Mon. Aug 15th, 2022

PITTSBURGH, Pa. (WECT) – A Bolivia man pleaded guilty to federal charges in connection with a scheme to sell misbranded drugs online, side-stepping regulation by the Food and Drug Administration, prosecutors said

According to a news release from the Justice Department, Joshua Fulton, 41, entered a guilty plea Tuesday to one count of conspiracy to defraud the United States.

As part of his plea, Fulton agreed to forfeit $10.7 million linked to his businesses — Proven Peptides, Sarmsx, Coastline Kratom, Kratom Crazy, Best Kratom, Absorb Health, and Peak Nootropics.

Prosecutors said Fulton operated these businesses from Sept. 2016 to Nov. 2020 and sold selective androgen receptor modulators (SARMs), along with kratom and nootropics.

According to a federal complaint filed in Pennsylvania, Fulton’s businesses advertised health benefits of the drugs like building muscle, lowering cholesterol, reducing anxiety, relieving pain, or improving memory.

In an effort to evade FDA scrutiny, Fulton included a disclaimer that the drugs were “research chemicals” and not meant for human consumption when he knew that customers were indeed taking the drugs.

SARMs are synthetic chemicals designed to mimic the effects of testosterone and other steroids to increase muscle mass. The FDA has not approved SARMs and has linked the drugs to liver toxicity, and an increased risk of heart attack, and stroke.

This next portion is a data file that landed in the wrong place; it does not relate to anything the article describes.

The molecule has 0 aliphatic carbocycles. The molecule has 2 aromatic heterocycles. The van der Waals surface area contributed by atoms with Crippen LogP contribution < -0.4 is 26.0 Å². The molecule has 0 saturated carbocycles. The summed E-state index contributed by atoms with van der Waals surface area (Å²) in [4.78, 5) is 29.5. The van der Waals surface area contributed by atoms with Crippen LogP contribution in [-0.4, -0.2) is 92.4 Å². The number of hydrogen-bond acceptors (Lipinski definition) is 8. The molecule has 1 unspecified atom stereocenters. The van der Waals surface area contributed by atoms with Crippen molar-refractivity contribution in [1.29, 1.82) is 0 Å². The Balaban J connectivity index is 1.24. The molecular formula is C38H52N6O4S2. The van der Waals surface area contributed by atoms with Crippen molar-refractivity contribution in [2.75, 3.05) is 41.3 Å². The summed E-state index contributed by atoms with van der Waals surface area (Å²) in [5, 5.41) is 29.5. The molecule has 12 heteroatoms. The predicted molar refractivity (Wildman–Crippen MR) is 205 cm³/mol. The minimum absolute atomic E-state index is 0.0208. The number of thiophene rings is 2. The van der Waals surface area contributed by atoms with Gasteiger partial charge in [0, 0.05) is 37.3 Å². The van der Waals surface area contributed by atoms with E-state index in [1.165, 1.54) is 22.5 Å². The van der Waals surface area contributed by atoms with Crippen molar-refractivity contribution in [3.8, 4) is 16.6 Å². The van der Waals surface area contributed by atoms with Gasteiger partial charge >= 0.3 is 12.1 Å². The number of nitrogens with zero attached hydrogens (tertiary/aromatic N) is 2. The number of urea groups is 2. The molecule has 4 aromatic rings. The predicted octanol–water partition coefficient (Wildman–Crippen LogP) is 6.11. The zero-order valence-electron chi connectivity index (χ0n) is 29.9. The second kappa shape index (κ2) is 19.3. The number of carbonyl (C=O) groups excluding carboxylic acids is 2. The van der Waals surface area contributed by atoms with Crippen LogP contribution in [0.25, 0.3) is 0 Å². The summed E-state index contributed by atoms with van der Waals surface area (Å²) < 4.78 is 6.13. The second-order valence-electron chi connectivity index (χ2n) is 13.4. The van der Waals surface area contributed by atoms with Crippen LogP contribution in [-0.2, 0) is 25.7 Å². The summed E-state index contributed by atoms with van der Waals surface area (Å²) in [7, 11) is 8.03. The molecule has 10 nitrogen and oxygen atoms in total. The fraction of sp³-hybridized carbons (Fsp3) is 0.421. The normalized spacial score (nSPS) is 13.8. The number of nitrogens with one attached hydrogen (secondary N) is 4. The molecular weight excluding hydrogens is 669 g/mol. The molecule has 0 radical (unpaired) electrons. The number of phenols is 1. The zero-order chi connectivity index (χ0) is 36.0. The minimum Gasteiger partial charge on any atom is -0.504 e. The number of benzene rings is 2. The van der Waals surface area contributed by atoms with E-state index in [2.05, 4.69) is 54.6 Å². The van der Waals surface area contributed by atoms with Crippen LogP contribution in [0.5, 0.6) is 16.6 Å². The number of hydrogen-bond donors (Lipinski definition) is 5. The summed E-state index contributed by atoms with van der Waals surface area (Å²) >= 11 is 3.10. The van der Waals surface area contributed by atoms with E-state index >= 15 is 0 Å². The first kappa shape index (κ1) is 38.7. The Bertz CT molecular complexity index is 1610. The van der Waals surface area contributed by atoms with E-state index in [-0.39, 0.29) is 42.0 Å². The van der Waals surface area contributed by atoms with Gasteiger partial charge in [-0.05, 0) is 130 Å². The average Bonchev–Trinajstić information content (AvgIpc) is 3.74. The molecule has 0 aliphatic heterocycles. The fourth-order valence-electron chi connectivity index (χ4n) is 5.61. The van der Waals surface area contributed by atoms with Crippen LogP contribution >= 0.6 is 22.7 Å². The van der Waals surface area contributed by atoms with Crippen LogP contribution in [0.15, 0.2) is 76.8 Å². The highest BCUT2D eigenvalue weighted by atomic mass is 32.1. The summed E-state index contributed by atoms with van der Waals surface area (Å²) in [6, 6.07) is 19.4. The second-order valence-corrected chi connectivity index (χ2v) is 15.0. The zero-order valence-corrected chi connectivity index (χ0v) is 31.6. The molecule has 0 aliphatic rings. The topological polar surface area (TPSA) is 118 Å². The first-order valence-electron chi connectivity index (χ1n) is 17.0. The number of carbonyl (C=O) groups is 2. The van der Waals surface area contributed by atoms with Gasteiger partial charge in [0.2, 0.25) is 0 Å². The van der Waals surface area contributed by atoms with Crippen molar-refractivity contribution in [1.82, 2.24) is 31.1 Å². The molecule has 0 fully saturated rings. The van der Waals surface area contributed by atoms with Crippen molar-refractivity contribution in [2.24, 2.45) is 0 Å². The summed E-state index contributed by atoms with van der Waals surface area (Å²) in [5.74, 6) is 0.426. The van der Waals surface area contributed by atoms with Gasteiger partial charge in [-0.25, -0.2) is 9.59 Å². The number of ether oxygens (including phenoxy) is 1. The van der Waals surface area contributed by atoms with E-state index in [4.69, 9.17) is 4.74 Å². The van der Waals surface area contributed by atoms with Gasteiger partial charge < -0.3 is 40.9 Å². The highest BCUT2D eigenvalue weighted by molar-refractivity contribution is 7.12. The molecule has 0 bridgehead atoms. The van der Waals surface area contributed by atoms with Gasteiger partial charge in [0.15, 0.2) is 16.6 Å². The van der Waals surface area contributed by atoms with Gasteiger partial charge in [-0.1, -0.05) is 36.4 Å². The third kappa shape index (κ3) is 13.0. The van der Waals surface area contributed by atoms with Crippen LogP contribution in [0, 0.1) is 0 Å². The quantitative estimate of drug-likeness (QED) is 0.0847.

Kratom, a plant that is native to southeast Asia, is used to treat conditions like pain, anxiety, and depression, and has not been approved by the FDA

Fulton maintained an office facility that manufactured, packaged, and processed the drugs but didn’t register the facility with the U.S. Department of Health and Human Services, as required by law. He also didn’t submit any new applications for the drugs, according to the complaint.

The drugs were sold online and shipped to numerous places, including western Pennsylvania, prosecutors said.

Fulton is expected to be sentenced on Jan. 6. He faces up to five years in prison and/or a fine of $250,000.

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